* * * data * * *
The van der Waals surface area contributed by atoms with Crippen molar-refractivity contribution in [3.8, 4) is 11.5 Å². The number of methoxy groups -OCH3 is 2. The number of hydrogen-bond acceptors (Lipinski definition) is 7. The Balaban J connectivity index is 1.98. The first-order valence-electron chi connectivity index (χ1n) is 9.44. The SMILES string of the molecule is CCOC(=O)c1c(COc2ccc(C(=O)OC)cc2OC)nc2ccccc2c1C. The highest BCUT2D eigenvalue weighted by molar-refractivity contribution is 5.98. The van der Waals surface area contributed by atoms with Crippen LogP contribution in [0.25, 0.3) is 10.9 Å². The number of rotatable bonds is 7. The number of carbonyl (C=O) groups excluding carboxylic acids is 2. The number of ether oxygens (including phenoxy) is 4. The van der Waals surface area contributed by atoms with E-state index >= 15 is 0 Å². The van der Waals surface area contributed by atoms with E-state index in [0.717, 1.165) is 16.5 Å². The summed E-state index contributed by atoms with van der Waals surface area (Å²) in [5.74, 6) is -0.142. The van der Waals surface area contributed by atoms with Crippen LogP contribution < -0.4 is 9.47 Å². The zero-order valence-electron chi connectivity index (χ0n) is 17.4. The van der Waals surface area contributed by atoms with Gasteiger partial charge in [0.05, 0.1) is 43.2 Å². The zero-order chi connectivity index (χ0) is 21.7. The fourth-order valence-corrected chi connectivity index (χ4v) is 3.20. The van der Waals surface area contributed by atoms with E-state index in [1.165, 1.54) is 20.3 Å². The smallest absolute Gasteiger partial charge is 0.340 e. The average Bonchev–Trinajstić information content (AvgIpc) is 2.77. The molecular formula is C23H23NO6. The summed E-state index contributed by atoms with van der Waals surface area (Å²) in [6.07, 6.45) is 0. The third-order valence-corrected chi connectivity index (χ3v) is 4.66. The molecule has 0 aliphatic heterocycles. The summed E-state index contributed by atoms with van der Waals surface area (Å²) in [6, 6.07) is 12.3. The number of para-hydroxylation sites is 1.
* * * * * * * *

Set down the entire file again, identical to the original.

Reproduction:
The van der Waals surface area contributed by atoms with Crippen molar-refractivity contribution in [3.8, 4) is 11.5 Å². The number of methoxy groups -OCH3 is 2. The number of hydrogen-bond acceptors (Lipinski definition) is 7. The Balaban J connectivity index is 1.98. The first-order valence-electron chi connectivity index (χ1n) is 9.44. The SMILES string of the molecule is CCOC(=O)c1c(COc2ccc(C(=O)OC)cc2OC)nc2ccccc2c1C. The highest BCUT2D eigenvalue weighted by molar-refractivity contribution is 5.98. The van der Waals surface area contributed by atoms with Crippen LogP contribution in [0.25, 0.3) is 10.9 Å². The number of rotatable bonds is 7. The number of carbonyl (C=O) groups excluding carboxylic acids is 2. The number of ether oxygens (including phenoxy) is 4. The van der Waals surface area contributed by atoms with E-state index >= 15 is 0 Å². The van der Waals surface area contributed by atoms with E-state index in [0.717, 1.165) is 16.5 Å². The summed E-state index contributed by atoms with van der Waals surface area (Å²) in [5.74, 6) is -0.142. The van der Waals surface area contributed by atoms with Crippen LogP contribution < -0.4 is 9.47 Å². The zero-order valence-electron chi connectivity index (χ0n) is 17.4. The van der Waals surface area contributed by atoms with Gasteiger partial charge in [0.05, 0.1) is 43.2 Å². The zero-order chi connectivity index (χ0) is 21.7. The fourth-order valence-corrected chi connectivity index (χ4v) is 3.20. The van der Waals surface area contributed by atoms with E-state index in [1.165, 1.54) is 20.3 Å². The smallest absolute Gasteiger partial charge is 0.340 e. The average Bonchev–Trinajstić information content (AvgIpc) is 2.77. The molecular formula is C23H23NO6. The summed E-state index contributed by atoms with van der Waals surface area (Å²) in [6.07, 6.45) is 0. The third-order valence-corrected chi connectivity index (χ3v) is 4.66. The molecule has 0 aliphatic heterocycles. The summed E-state index contributed by atoms with van der Waals surface area (Å²) in [6, 6.07) is 12.3. The number of para-hydroxylation sites is 1.